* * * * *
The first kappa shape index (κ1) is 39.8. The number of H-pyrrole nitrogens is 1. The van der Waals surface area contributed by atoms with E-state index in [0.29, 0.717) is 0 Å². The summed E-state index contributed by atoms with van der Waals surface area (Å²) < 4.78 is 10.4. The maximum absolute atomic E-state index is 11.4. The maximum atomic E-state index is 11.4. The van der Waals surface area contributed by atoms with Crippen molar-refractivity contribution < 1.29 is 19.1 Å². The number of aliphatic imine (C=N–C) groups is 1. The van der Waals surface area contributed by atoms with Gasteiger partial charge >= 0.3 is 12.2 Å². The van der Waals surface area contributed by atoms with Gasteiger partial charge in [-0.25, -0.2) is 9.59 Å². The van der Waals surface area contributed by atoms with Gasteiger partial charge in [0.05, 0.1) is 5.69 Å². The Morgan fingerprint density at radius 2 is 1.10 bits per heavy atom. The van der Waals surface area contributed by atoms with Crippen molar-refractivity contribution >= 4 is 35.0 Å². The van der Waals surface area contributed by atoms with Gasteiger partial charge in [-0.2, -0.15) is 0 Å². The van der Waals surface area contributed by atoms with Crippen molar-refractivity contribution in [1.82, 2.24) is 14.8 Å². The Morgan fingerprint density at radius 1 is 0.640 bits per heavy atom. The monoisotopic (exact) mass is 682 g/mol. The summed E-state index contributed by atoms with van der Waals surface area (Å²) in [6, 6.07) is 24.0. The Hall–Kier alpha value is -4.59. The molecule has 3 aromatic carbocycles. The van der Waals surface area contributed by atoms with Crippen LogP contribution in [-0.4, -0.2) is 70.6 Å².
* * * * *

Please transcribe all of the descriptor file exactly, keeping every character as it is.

The first kappa shape index (κ1) is 39.8. The number of H-pyrrole nitrogens is 1. The van der Waals surface area contributed by atoms with E-state index in [0.29, 0.717) is 0 Å². The summed E-state index contributed by atoms with van der Waals surface area (Å²) < 4.78 is 10.4. The maximum absolute atomic E-state index is 11.4. The maximum atomic E-state index is 11.4. The van der Waals surface area contributed by atoms with Crippen molar-refractivity contribution < 1.29 is 19.1 Å². The number of aliphatic imine (C=N–C) groups is 1. The van der Waals surface area contributed by atoms with Gasteiger partial charge >= 0.3 is 12.2 Å². The van der Waals surface area contributed by atoms with Gasteiger partial charge in [-0.25, -0.2) is 9.59 Å². The van der Waals surface area contributed by atoms with Gasteiger partial charge in [0.05, 0.1) is 5.69 Å². The Morgan fingerprint density at radius 2 is 1.10 bits per heavy atom. The van der Waals surface area contributed by atoms with Crippen molar-refractivity contribution >= 4 is 35.0 Å². The van der Waals surface area contributed by atoms with Gasteiger partial charge in [-0.2, -0.15) is 0 Å². The van der Waals surface area contributed by atoms with Crippen molar-refractivity contribution in [1.82, 2.24) is 14.8 Å². The Morgan fingerprint density at radius 1 is 0.640 bits per heavy atom. The monoisotopic (exact) mass is 682 g/mol. The summed E-state index contributed by atoms with van der Waals surface area (Å²) in [6, 6.07) is 24.0. The Hall–Kier alpha value is -4.59. The molecule has 3 aromatic carbocycles. The van der Waals surface area contributed by atoms with Crippen LogP contribution in [-0.4, -0.2) is 70.6 Å².